Iatrogenic ureteral injury during colorectal surgery is a rare complication, with described rates between 0.15% and 1.9% (1,2). It is however associated with considerable mortality, morbidity and medico-legal issues. Strategies to prevent such injury are diverse but none succeeded to significantly reduce its frequency (3). Identifying ureter in surrounding tissue may be difficult, especially in conditions such as obesity, adhesions, inflammatory status or anatomic variations. Ureter stenting is routinely used in such situation, but has never proved to be efficient and is associated with its own morbidity and increased operative time. Recent development of fluorescence based augmented reality techniques to improve visualization of important structures may provide an elegant answer to this problematic. As such, ureter fluorescence after methylene blue (MB) intravenous injection has been described as feasible in few clinical studies, although results are still heterogeneous (4,5).
In this open label prospective study, Barnes et al. investigated performances of a new dedicated device (PINPOINT Deep Red, NOVADAQ, USA) to identify ureters during colorectal procedures after MB injection. Forty-two patients undergoing colorectal surgery received intravenous MB injection at doses between 0.25 and 1 mg/kg, 10 to 15 minutes before approaching estimated ureter region during dissection. Ureter was then searched both under standard white light and fluorescent light. Two patients were excluded from analysis. In total, 69 ureters were searched in 40 patients. Sixty-four were visible under fluorescent light, the 5 remaining being neither found under white light. Fourteen ureters (20%) could only be identified in fluorescent mode. Subjective assessment considered MB fluorescence useful in 13 cases, showing ureter at an unexpected place in 10 cases, and substantially modifying operative strategy in 2 cases. Optimal dose of MB was estimated at 0.75 mg/kg, and peak of ureter identification probability was obtained at 58 min after injection. No adverse event occurred.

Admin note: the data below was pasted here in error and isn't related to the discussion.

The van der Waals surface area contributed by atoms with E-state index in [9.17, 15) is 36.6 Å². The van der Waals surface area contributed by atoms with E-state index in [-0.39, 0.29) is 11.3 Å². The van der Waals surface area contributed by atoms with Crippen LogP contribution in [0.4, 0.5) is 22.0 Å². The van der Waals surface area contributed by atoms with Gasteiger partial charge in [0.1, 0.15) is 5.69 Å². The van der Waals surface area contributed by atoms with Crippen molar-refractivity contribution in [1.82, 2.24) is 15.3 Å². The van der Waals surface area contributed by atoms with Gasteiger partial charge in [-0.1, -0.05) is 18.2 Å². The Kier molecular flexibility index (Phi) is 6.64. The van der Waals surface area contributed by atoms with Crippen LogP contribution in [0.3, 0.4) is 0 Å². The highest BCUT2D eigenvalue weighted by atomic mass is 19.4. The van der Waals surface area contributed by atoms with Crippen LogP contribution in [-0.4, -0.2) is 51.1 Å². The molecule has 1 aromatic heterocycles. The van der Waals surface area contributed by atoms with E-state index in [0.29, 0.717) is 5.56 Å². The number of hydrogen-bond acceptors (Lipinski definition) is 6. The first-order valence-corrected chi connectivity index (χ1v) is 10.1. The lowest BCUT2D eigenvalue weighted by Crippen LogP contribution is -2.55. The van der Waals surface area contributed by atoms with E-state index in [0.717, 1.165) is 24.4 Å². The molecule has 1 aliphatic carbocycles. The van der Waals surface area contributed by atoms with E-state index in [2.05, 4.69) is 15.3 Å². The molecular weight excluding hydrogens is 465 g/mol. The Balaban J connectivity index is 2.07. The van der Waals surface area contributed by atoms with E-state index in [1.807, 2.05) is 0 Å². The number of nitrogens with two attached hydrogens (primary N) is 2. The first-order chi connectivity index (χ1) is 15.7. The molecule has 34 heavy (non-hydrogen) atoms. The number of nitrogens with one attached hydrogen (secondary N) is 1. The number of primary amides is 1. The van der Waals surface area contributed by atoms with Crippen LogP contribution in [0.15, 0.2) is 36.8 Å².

Since it was first described in human by Verbeek et al. (6), MB fluorescence has been investigated in few studies (4,5). Main limitation of this technology to date was low intensity of fluorescent emission by this fluorophore. Thus, new devices improving stimulation intensity and detectors sensitivity were needed. Excellent results from Barnes et al. show that such technology is now available. Noticeably, 20% of ureters identified under fluorescence could not be seen under white light, and in 10 cases ureter was not found where it was expected to. Even though these ureters would not necessarily have been damaged, fluorescence did undoubtedly help at least to reduce operative time and surgeon’s stress. It is important as well to have a precise idea of the concentration needed to have a proper signal according to an optimal dose. Thus, allowing to standardize a technique for the future studies.
Subjective appreciation is a very important parameter when it comes to augmented reality techniques. However, a proper quantification is not yet available and will need to be addressed in future studies.
Events such as iatrogenic ureter injuries or anastomotic leak have become, hopefully, so rare that statistically improving them tends to be difficult. Alternatively, parameters such as attitude change, operative time and surgeon’s general appreciation could be good indicators of usefulness (7). The present study can thus, in our opinion, be considered as proof of concept of this technology as well as a proof of safety.
Overall, this study adds some more evidence that future improvements in minimally invasive surgery will benefit greatly from fluorescence based augmented reality technologies.
Conflicts of Interest: The authors have no conflicts of interest to declare.
- Palaniappa NC, Telem DA, Ranasinghe NE, et al. Incidence of iatrogenic ureteral injury after laparoscopic colectomy. Arch Surg 2012;147:267-71. [Crossref] [PubMed]
- Kutiyanawala Scott. Jameson. Ureteric injuries during colorectal surgery: strategies for prevention. Colorectal Dis 1999;1:334-7. [Crossref] [PubMed]
- Douissard J, Ris F, Morel P, et al. Current Strategies to Prevent Iatrogenic Ureteral Injury During Colorectal Surgery. Surg Technol Int 2018;32:119-24. [PubMed]
- Al-Taher M, van den Bos J, Schols RM, et al. Fluorescence Ureteral Visualization in Human Laparoscopic Colorectal Surgery Using Methylene Blue. J Laparoendosc Adv Surg Tech A 2016;26:870-5. [Crossref] [PubMed]
- Yeung TM, Volpi D, Tullis ID, et al. Identifying Ureters In Situ Under Fluorescence During Laparoscopic and Open Colorectal Surgery. Ann Surg 2016;263:e1-2. [Crossref] [PubMed]
- Verbeek FP, van der Vorst JR, Schaafsma BE, et al. Intraoperative near infrared fluorescence guided identification of the ureters using low dose methylene blue: a first in human experience. J Urol 2013;190:574-9. [Crossref] [PubMed]
- Ris F, Liot E, Buchs NC, et al. Multicentre phase II trial of near-infrared imaging in elective colorectal surgery. Br J Surg 2018;105:1359-67. [Crossref] [PubMed]
Cite this article as: Douissard J, Buchs NC, Meyer J, Liot E, Ris F. Methylene blue fluorescence: a new way to protect the ureters? Ann Laparosc Endosc Surg 2018;3:75.